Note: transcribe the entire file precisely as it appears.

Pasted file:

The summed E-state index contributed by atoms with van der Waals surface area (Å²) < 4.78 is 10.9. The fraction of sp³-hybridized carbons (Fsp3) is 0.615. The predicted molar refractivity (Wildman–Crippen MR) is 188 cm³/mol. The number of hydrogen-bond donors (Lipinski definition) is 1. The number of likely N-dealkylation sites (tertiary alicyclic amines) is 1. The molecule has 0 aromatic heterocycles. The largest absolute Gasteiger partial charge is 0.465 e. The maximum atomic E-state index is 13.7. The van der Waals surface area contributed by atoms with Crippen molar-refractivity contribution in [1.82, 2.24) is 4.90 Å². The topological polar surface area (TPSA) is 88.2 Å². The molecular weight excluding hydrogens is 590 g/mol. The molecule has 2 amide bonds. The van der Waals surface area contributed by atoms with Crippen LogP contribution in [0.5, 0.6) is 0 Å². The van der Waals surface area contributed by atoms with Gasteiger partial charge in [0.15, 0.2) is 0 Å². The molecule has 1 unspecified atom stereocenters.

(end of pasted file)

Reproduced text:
The summed E-state index contributed by atoms with van der Waals surface area (Å²) < 4.78 is 10.9. The fraction of sp³-hybridized carbons (Fsp3) is 0.615. The predicted molar refractivity (Wildman–Crippen MR) is 188 cm³/mol. The number of hydrogen-bond donors (Lipinski definition) is 1. The number of likely N-dealkylation sites (tertiary alicyclic amines) is 1. The molecule has 0 aromatic heterocycles. The largest absolute Gasteiger partial charge is 0.465 e. The maximum atomic E-state index is 13.7. The van der Waals surface area contributed by atoms with Crippen molar-refractivity contribution in [1.82, 2.24) is 4.90 Å². The topological polar surface area (TPSA) is 88.2 Å². The molecular weight excluding hydrogens is 590 g/mol. The molecule has 2 amide bonds. The van der Waals surface area contributed by atoms with Crippen LogP contribution in [0.5, 0.6) is 0 Å². The van der Waals surface area contributed by atoms with Gasteiger partial charge in [0.15, 0.2) is 0 Å². The molecule has 1 unspecified atom stereocenters.